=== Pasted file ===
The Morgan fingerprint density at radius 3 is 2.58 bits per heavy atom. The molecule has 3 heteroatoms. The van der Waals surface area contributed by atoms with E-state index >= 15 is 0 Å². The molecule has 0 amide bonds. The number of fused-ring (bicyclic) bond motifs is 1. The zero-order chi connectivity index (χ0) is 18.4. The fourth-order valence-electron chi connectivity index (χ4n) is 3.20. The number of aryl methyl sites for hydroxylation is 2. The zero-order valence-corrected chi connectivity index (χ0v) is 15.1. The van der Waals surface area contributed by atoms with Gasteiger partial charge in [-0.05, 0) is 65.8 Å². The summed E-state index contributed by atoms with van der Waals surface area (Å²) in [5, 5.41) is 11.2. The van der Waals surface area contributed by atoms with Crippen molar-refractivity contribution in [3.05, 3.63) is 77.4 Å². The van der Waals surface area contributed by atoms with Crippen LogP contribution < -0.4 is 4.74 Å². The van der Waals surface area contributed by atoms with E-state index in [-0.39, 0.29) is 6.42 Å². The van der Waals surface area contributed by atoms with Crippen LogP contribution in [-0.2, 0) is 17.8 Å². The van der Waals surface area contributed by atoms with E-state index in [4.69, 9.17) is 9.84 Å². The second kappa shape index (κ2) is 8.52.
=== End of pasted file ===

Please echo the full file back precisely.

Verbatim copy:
The Morgan fingerprint density at radius 3 is 2.58 bits per heavy atom. The molecule has 3 heteroatoms. The van der Waals surface area contributed by atoms with E-state index >= 15 is 0 Å². The molecule has 0 amide bonds. The number of fused-ring (bicyclic) bond motifs is 1. The zero-order chi connectivity index (χ0) is 18.4. The fourth-order valence-electron chi connectivity index (χ4n) is 3.20. The number of aryl methyl sites for hydroxylation is 2. The zero-order valence-corrected chi connectivity index (χ0v) is 15.1. The van der Waals surface area contributed by atoms with Gasteiger partial charge in [-0.05, 0) is 65.8 Å². The summed E-state index contributed by atoms with van der Waals surface area (Å²) in [5, 5.41) is 11.2. The van der Waals surface area contributed by atoms with Crippen molar-refractivity contribution in [3.05, 3.63) is 77.4 Å². The van der Waals surface area contributed by atoms with Crippen LogP contribution < -0.4 is 4.74 Å². The van der Waals surface area contributed by atoms with E-state index in [-0.39, 0.29) is 6.42 Å². The van der Waals surface area contributed by atoms with Crippen LogP contribution in [-0.2, 0) is 17.8 Å². The van der Waals surface area contributed by atoms with E-state index in [4.69, 9.17) is 9.84 Å². The second kappa shape index (κ2) is 8.52.